VIDEO: Terry Anderson explains how his Montana roots led to the development of free market environmentalism, which is about finding a way to respect one another's rights and then cooperate.
VIDEO: For the National Park Service Centennial, Terry Anderson talks to Wall Street Journal live about how to get the politics out of America’s national treasures.
Every time hunting is banned, we end up with fewer animals. From lions and bison, to marine fisheries, John Stossel interviews Terry Anderson about property rights approaches to species conservation.
On MSNBC's Sports Matters, Terry Anderson discusses hunting as a tool for conservation.
Terry Anderson, Donald Leal
On Monday, March 2nd, we celebrated Free Market Environmentalism for the Next Generation with a book launch at the Hoover Institution in Washington. Featured panelists were IJ's Chip Mellor, the Nature Conservancy's Kameran Onley, and the Wall Street Journal's Kim Strassel.
PERC's Terry Anderson spoke on the topic "If Hayek and Coase Were Environmentalists: Linking Economics and Ecology" at "The Ends of Capitalism," a conference hosted by the Classical Liberal Institute at NYU School of Law on February 26, 2015.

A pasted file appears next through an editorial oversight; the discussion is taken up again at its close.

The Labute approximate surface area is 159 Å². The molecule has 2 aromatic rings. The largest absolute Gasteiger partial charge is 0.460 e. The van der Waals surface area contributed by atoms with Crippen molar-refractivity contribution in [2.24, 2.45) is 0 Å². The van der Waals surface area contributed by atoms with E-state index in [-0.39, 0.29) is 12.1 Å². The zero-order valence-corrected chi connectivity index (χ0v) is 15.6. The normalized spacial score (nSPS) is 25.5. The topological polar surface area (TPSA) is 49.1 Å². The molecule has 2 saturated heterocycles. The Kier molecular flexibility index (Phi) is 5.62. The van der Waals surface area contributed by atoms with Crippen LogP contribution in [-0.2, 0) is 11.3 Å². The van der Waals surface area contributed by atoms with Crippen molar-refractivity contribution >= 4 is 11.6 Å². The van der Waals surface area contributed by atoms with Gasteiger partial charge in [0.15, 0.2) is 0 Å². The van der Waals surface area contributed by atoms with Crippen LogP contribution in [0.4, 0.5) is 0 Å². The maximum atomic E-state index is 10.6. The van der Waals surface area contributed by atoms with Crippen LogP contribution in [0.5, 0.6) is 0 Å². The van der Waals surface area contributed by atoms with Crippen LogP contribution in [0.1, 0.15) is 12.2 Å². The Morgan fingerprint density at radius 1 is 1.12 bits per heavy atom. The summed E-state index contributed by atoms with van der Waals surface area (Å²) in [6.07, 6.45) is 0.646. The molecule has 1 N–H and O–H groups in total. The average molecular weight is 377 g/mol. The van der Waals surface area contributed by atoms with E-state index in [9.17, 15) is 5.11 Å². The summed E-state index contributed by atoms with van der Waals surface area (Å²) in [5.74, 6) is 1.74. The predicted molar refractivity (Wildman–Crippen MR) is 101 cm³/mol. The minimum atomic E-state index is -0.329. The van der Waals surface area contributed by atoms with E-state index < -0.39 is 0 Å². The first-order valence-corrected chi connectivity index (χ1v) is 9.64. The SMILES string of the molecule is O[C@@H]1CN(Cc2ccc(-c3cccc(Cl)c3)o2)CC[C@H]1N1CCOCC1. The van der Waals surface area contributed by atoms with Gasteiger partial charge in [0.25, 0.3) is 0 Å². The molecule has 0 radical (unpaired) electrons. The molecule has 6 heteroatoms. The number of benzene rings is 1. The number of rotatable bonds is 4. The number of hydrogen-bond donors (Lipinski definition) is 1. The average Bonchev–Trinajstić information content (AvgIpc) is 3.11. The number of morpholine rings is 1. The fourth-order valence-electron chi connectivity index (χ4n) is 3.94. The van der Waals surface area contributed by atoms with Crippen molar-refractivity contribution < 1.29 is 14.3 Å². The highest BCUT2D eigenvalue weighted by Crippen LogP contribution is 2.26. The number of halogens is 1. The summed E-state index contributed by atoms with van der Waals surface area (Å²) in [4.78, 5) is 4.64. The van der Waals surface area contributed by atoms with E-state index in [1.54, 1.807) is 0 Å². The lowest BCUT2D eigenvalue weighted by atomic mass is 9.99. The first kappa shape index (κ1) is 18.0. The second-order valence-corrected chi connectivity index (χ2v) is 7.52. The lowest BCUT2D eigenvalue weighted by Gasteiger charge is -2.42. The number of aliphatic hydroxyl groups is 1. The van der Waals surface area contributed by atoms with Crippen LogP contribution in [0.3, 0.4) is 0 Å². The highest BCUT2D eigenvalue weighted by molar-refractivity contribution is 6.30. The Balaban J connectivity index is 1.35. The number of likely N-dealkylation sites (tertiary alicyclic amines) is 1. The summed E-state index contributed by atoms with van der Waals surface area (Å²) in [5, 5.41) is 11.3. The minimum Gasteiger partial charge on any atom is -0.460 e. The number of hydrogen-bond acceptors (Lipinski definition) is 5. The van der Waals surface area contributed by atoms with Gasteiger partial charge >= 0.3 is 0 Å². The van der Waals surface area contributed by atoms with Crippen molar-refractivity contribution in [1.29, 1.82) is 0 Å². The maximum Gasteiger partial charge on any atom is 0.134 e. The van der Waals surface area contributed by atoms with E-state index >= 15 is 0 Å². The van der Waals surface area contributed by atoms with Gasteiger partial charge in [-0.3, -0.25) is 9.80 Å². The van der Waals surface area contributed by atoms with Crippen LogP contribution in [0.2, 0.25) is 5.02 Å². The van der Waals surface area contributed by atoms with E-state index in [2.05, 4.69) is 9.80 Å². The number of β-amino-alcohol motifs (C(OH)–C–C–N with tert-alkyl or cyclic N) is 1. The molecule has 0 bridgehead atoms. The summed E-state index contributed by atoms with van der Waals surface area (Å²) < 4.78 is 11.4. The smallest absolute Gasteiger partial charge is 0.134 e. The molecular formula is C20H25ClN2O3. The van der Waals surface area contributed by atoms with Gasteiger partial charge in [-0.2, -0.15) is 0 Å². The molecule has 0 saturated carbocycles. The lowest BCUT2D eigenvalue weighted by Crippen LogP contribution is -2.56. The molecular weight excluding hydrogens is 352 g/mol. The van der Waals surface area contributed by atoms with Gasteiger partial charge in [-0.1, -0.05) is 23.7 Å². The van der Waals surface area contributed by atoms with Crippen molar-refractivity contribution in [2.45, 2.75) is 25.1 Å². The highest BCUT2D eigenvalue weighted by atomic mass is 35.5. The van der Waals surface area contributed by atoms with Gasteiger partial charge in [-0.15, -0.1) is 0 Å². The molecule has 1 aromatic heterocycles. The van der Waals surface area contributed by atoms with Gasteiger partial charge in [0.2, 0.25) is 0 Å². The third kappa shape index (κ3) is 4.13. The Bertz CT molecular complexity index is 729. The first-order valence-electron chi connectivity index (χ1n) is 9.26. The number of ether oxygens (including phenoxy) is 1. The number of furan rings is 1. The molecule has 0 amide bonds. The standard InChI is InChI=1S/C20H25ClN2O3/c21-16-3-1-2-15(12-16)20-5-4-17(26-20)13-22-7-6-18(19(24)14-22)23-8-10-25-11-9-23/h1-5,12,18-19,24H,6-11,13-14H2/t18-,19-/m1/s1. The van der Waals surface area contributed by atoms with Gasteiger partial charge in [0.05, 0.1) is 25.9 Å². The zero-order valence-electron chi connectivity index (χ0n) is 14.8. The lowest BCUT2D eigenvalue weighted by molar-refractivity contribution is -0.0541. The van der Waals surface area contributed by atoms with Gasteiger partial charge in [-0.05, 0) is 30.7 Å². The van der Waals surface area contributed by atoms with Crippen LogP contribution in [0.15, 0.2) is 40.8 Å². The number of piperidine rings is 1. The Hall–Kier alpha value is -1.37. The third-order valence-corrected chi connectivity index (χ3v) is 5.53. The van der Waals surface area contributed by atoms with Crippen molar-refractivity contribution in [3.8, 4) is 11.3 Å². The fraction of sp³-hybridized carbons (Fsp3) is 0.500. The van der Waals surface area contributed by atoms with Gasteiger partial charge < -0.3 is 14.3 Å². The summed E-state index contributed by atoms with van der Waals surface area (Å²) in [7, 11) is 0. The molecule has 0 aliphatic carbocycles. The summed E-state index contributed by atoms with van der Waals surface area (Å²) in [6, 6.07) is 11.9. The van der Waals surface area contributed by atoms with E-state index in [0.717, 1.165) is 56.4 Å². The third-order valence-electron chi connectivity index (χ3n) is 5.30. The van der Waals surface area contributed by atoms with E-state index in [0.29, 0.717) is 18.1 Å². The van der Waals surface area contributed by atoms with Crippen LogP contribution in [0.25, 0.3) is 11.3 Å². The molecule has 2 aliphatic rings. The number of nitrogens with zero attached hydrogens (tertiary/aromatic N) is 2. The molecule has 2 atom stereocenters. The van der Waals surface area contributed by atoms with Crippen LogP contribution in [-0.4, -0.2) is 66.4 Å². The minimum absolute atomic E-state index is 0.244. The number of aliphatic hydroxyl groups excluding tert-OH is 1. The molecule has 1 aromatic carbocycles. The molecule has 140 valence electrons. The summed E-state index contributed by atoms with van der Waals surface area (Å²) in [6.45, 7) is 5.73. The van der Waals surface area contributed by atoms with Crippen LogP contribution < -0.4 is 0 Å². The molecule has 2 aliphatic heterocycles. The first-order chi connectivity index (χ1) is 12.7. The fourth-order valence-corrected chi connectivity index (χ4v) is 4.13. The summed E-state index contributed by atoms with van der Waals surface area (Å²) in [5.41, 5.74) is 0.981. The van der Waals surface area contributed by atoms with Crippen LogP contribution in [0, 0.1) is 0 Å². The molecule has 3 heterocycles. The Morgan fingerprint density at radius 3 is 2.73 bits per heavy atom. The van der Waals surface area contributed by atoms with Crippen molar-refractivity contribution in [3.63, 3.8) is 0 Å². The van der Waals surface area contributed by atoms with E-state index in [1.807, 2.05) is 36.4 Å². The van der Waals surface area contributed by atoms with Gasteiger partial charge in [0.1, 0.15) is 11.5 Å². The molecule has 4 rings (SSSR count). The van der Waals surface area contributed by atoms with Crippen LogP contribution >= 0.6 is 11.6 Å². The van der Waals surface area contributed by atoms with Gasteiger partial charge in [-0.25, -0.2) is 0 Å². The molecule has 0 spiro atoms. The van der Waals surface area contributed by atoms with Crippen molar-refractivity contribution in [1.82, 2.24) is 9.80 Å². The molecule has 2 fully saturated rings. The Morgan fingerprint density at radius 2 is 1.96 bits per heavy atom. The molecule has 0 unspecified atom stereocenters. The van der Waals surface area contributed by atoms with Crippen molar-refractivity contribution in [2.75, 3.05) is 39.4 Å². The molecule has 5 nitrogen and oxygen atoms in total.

Long before the EPA was a glint in anyone's eye, property rights were dealing with pollution issues. Watch as PERC's Terry Anderson discusses free market solutions to pollution and other environmental conflicts with John Stossel on Fox Business Network.
Charlotte Huus-Henriksen, Terry Anderson
PERC's Terry Anderson and the Hoover Institution's Carson Bruno examine the hydraulic fracturing process and the market mechanisms which would allow us to take advantage of fracking's benefits and mitigate its costs.
Changes in the environment, population, and industry have created water scarcity in some areas. Terry L. Anderson the President of The Property and Environment Research Center and Gretchen W. McClain the CEO of Xylem discuss how society can meet these water challenges.
Terry Anderson, Brandon Scarborough, Reed Watson
Authors Reed Watson and Brandon Scarborough briefly describe and give examples of how water markets can not only provide water where it is needed most, but avoid the acrimony of past water disputes.